The Schwab S&P 500 Index Fund (SWPPX) and the Schwab Large Cap ETF (SCHX) are two of the largest index mutual funds in existence and easily two of the most popular among individual investors. Both SWPPX and SCHX are large-cap index funds and form the core of many investor portfolios. Many investors compare SWPPX vs SCHX in order to decide which should be the foundation of their portfolio.
A quick reminder that this site does NOT provide investment recommendations. Fund comparisons (such as this one) are not conducted to identify the “best” fund (since that will vary from investor to investor based on investor-specific factors). Rather, these fund comparison posts are designed to identify and distinguish between the fund details that matter versus the ones that don’t.
The Short Answer
The main difference is that SWPPX is a mutual fund and SCHX is an ETF; however investors should consider several other factors when deciding which is best. The two funds technically track different indices, but the indices and funds are identical for all intents and purposes.
The Long Answer
Historical Performance: SWPPX vs SCHX
SWPPX was launched back in 1997, while SCHX was launched in late 2009. Since then the two funds have performed identically, with a difference of just .06% annually! The cumulative performance difference between these two funds has been just over 3% (over a 13 year timeframe)! Thus, from a performance perspective, I would consider these two funds interchangeable.
Differences between SWPPX vs SCHX
Although SWPPX tracks the S&P 500 and SCHX tracks the Dow Jones US Large Cap Total Stock Market Index, the two indices and funds are identical for all intents and purposes. A quick glance at the above chart is sufficient to understand this, so I won’t bore readers by digging into country, sector, and market cap exposures.
Factors to Consider
ETFs are free to trade at many brokers and custodians, including Schwab. However, many brokers and custodians still charge commissions and/or transaction fees to buy/sell mutual funds. To my knowledge, Schwab does not participate in the pay-to-play arrangements (with their competitor custodians) that would allow their mutual funds to trade for free on many platforms. So if an investor account is at Schwab, it is generally free to trade SWPPX or SCHX. However, only SCHX is free to trade in many non-Schwab accounts.
There is a bid-ask spread when trading ETFs, but this spread is typically less than .01% for SCHX and individual investor trades will not generally be large enough to “move” the market. In the case of SCHX, individual investors should not have a problem trading.
Tax Efficiency & Capital Gain Distributions
ETFs are typically more tax-efficient than mutual funds, due to their ability to avoid realizing capital gains through like-kind redemptions (a process that is beyond the scope of this post). As expected, SCHX is more tax-efficient.
SWPPX has made capital gains distributions in the past and I would expect this to continue in future. SCHX has never paid out a capital gain distribution, nor do I expect it to in the future. Thus, tax-sensitive investors may want to consider whether ETFs make more sense for them.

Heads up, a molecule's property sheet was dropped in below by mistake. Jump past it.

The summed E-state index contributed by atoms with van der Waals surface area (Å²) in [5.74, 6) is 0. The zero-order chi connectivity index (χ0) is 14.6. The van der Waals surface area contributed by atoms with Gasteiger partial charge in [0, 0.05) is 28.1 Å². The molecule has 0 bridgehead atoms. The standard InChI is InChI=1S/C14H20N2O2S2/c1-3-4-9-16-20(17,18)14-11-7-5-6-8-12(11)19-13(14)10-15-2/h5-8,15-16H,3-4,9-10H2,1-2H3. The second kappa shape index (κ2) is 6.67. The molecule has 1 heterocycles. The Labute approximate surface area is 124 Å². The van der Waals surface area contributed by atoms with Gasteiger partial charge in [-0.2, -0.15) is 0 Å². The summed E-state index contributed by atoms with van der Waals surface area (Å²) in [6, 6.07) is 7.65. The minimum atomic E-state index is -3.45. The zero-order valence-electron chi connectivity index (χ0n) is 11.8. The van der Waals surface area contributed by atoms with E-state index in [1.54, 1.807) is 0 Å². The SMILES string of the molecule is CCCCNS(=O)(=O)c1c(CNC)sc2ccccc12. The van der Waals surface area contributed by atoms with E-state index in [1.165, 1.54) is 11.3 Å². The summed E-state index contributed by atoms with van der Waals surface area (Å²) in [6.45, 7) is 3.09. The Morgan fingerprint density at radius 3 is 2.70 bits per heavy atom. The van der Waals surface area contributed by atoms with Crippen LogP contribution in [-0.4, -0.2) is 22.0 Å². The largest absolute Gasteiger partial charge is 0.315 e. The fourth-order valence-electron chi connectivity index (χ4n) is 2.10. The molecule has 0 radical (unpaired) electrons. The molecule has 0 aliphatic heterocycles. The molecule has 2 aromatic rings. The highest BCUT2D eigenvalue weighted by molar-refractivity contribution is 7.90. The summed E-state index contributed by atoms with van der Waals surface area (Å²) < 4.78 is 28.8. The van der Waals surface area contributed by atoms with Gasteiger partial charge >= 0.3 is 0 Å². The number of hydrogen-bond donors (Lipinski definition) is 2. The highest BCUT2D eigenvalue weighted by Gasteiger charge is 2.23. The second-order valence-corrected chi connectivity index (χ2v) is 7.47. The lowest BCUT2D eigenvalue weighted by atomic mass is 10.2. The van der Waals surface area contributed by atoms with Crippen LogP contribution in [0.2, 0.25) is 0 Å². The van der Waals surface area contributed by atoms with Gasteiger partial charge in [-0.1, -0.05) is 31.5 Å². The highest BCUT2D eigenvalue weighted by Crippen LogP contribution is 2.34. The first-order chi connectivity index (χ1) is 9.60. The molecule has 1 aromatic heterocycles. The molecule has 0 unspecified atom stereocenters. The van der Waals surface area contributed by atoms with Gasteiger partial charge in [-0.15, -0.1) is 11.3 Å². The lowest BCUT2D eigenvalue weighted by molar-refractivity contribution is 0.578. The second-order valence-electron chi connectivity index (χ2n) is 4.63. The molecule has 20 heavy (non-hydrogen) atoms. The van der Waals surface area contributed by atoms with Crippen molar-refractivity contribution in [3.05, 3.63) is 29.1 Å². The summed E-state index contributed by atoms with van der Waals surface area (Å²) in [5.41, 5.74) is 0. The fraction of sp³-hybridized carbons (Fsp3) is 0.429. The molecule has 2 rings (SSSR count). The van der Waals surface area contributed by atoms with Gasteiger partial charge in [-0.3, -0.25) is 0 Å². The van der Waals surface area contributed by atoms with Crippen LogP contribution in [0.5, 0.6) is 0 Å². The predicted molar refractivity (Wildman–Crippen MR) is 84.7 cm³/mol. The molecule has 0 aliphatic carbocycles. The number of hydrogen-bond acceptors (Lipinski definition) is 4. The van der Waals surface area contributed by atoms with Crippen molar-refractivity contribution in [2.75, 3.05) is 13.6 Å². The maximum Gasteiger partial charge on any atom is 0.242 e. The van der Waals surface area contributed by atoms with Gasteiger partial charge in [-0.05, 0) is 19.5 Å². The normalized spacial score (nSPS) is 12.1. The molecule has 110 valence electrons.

Tax Loss Harvesting
My personal preference is to keep a portfolio entirely mutual funds or entirely ETFs, due to the mechanics of settlement during tax loss harvesting. If an ETF has declined in value and an investor sells it, the trade and cash proceeds will not settle for two business days (T+2). That investor may want to “replace” the sold ETF immediately and attempt to buy another ETF or mutual fund simultaneously.
However, mutual funds settle on T+1 basis, so cash for the mutual purchase would be due in one business day (which is one day earlier than the cash from the ETF sale is received). This can obviously cause problems and (even though this issue can be addressed with careful planning) I find it easier to keep accounts invested in similar vehicles. In this case, if a portfolio is all mutual funds, I might lean more towards SWPPX. If all ETFs, I might lean more towards SCHX.
On this topic, investors may want to avoid using these two funds as tax loss harvesting substitutes for one another since they could be considered “substantially identical.”
SWPPX does not have a stated minimum for purchases, although some brokerages (especially competitors of Schwab) impose minimums. The minimum purchase size for SCHX is typically one share, although fractional shares are becoming more common. Investors can trade ETFs intraday, as well as in the pre-market and after-hours trading sessions. Investors can only buy/sell mutual funds once per day. This is not necessarily a major factor for long-term investors however.
Final Thoughts: SWPPX vs SCHX
Both SWPPX and SCHX are large, core funds sponsored and managed by Schwab. Performance has been nearly identical. I view SWPPX and SCHX as essentially interchangeable and would not spend too much energy trying to decide which one is “better.”
However, there are some situations that may call for one fund versus another. For instance, many custodians offer free ETF trades, but charge trading fees or redemption fees for mutual funds. So I might select SWPPX or SCHX solely based on where my account is held or whether I’m investing taxable vs retirement dollars. Despite these considerations, these two funds are very similar for all intents and purposes.